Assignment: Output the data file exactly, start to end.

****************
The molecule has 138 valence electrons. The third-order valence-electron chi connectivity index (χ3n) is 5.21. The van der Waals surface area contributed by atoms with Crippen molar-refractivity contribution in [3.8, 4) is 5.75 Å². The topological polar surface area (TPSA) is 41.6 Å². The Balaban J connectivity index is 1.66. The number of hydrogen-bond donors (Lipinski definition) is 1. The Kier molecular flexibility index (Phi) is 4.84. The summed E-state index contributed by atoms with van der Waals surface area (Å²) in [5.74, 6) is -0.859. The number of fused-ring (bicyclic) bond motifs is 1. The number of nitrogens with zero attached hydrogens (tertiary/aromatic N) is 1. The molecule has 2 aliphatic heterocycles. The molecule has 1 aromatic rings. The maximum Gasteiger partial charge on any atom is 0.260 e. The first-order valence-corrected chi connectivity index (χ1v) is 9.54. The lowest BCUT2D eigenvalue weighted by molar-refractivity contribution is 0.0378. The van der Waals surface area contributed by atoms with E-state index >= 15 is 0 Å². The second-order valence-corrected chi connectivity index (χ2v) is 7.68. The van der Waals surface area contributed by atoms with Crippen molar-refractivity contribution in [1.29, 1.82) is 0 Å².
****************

The molecule has 138 valence electrons. The third-order valence-electron chi connectivity index (χ3n) is 5.21. The van der Waals surface area contributed by atoms with Crippen molar-refractivity contribution in [3.8, 4) is 5.75 Å². The topological polar surface area (TPSA) is 41.6 Å². The Balaban J connectivity index is 1.66. The number of hydrogen-bond donors (Lipinski definition) is 1. The Kier molecular flexibility index (Phi) is 4.84. The summed E-state index contributed by atoms with van der Waals surface area (Å²) in [5.74, 6) is -0.859. The number of fused-ring (bicyclic) bond motifs is 1. The number of nitrogens with zero attached hydrogens (tertiary/aromatic N) is 1. The molecule has 2 aliphatic heterocycles. The molecule has 1 aromatic rings. The maximum Gasteiger partial charge on any atom is 0.260 e. The first-order valence-corrected chi connectivity index (χ1v) is 9.54. The lowest BCUT2D eigenvalue weighted by molar-refractivity contribution is 0.0378. The van der Waals surface area contributed by atoms with E-state index >= 15 is 0 Å². The second-order valence-corrected chi connectivity index (χ2v) is 7.68. The van der Waals surface area contributed by atoms with Crippen molar-refractivity contribution in [1.29, 1.82) is 0 Å².